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Political Communication Research in Central and Eastern Europe

  • 10.10.2022
  • Online

Deadline: June 10, 2022

Joint event of ECREA Central and Eastern European Network and IPSA RC 22 – Political Communication


  • Department of Political Science, Faculty of Law and Political Sciences, University of Szeged, Hungary
  • Faculty of Political Science and Journalism, Adam Mickiewicz University in Poznań, Poland
  • Institute of Communication Studies and Journalism, Faculty of Social Sciences, Charles University, Prague, Czech Republic
  • Institute of Journalism, Media and Social Communication, Faculty of Management and Social Communication, Jagiellonian University in Kraków, Poland

In the post-socialist Central and Eastern European region the first democratic election campaigns took place more than 30 years ago. In parallel with this, political communication as a field of research emerged in the region’s scientific community. Since then, phenomena such as the changes in voters’ levels of volatility (Blumler 2016; Blumler and Kavanagh 1999; Swanson 2004), the shift of communication and in news consumption (Thomassen 2005), the appearance of ‘modern’ political marketing (Maarek 2011), and long-term relationship between political actors and electorate as a strategy (Wring 1996) shaped the directions of research in political communication. Although these symptoms are widely studied in Western democracies, the situation is different in the CEE region. However, the processes mentioned above have also conquered political campaigns in the region (Eibl and Gregor 2019). Seeing that their voters live their everyday lives on social media, political actors have ‘moved up’ to the leading platforms such as Facebook, Twitter, YouTube, and nowadays Instagram and TikTok. This process has to be reflected in research on political communication. The new platforms demand different communication techniques. The significance of personalized politics has increased too (Bennett 2012). The basics of political communication have not changed in response to new platforms. However, the density of communication means of interaction and a constant race for attention have resulted in a significant turnaround. Populist-illiberal parties, the decline in media freedom in the region, and – inevitably – the heightened public opposition to the governmental decisions during the COVID-19 pandemic, which is sometimes interspersed with fake news and conspiracy theories caused by the epidemic and vaccinations have further contributed to the changes in political communication.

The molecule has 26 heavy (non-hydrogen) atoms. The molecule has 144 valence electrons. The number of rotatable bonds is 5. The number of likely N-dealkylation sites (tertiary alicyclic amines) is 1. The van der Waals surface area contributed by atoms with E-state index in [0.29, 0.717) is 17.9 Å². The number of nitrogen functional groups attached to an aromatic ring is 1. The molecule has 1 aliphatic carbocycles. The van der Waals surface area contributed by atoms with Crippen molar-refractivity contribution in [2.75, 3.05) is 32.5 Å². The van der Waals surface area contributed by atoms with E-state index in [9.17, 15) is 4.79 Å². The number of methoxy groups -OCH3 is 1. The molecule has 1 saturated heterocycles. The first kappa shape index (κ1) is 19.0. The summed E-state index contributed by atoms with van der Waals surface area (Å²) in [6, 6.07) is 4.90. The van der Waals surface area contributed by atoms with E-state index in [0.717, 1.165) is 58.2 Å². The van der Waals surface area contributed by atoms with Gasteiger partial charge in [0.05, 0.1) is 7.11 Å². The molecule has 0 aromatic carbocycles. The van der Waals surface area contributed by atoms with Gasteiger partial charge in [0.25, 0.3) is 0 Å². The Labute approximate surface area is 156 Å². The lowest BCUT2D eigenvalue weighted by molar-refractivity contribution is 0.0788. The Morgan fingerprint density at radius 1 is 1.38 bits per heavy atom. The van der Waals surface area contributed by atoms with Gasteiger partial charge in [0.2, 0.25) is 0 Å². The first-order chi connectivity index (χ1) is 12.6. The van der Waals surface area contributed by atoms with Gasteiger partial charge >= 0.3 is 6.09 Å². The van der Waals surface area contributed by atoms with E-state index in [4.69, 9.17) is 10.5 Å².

The event’s focal point is the conceptual and practical overview of political communication scholarship in Central and Eastern Europe. The organizers look forward to presentations in (but not limited to) the following areas of interest:

- patterns of political communication research in the region,

- features of the communication patterns,

- digital communication,

- personalisation of the content,

- challenges to political marketing in the region

- illiberal/anti-liberal tendencies in the user-generated content

- polarization of public discourses in the region

- future of political communication in the CEE region.

Abstracts (with maximum length of 350 words) will be evaluated by members of the Scientific

Committee. Please include the name, affiliation and email address of author(s).

Upload your abstract here:

Deadline: June 10, 2022

Organizing Committee:

  • Norbert Merkovity (University of Szeged, Hungary)
  • Magdalena Musiał-Karg (Adam Mickiewicz University, Poznań, Poland)
  • Lenka Vochocová (Charles University, Prague, Czech Republic)
  • Małgorzata Winiarska-Brodowska (Jagiellonian University, Kraków, Poland)



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